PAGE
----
The biosphere is the blanket of living things that surrounds the substratum of the earth. The biosphere is composed of living organisms as well as the physical environment. The physical environment includes the rocky material of the earth's crust, the water on or near the earth's surface, and the thin blanket of gas surrounding the earth. All life is confined to a five‐mile vertical space around the surface of the earth.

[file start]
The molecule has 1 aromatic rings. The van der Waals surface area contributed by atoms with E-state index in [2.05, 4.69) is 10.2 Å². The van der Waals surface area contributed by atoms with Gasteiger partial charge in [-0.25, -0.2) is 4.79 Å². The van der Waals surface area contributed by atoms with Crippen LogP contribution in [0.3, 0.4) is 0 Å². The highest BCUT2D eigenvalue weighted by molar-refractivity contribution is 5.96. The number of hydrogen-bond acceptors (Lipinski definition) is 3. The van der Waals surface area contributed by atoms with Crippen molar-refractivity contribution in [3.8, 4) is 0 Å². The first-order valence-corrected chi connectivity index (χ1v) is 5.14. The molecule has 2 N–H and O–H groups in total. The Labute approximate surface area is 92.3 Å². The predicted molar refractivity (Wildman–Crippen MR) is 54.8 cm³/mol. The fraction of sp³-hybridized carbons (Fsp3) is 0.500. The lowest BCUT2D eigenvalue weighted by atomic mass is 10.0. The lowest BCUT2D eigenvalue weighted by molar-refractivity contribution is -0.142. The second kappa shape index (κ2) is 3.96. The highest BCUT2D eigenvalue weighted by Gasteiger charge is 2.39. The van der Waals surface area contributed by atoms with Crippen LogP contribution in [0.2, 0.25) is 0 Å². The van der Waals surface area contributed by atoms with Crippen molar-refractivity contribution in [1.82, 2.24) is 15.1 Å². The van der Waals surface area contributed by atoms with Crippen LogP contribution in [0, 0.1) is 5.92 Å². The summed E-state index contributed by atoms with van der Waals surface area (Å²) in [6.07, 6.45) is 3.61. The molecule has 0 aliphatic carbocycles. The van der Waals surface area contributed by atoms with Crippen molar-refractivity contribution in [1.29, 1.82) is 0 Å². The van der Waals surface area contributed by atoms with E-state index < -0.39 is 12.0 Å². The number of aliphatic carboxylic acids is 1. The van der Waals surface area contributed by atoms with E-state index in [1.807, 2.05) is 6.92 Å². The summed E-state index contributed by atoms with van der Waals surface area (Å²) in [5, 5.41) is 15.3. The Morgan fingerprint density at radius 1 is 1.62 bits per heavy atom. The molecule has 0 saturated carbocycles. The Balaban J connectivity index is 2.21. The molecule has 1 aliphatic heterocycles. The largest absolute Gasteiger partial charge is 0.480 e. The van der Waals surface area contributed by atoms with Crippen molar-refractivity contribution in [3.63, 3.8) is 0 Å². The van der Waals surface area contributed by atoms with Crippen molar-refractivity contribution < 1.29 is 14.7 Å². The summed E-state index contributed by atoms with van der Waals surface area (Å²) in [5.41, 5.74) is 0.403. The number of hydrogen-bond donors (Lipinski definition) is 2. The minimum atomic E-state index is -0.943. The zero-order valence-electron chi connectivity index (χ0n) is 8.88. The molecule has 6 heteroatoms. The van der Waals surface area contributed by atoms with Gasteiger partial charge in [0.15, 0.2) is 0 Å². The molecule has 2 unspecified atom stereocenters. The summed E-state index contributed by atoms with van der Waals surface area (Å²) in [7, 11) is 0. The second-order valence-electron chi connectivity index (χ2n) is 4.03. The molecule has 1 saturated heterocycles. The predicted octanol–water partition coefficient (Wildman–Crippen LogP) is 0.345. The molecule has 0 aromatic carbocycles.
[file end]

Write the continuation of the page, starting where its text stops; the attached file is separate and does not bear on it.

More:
Ecologists study the living components of the biosphere in subunits called biomes. A biome is a group of communities dominated by a particular climax community. Deserts, forests, and prairies are examples of biomes. Other examples are the tundra, taiga (the southern edge of the tundra), and temperate forests. Each biome represents a unique situation where the ecosystem is defined by the environment. The broad diversity of living things that characterizes the earth exists in the biome. Each type of living thing is adapted to its own habitat and niche within the biome. The general composition of a biome remains uniform, but local differences arise as a result of population fluctuations, floods, fire, and other ecological factors.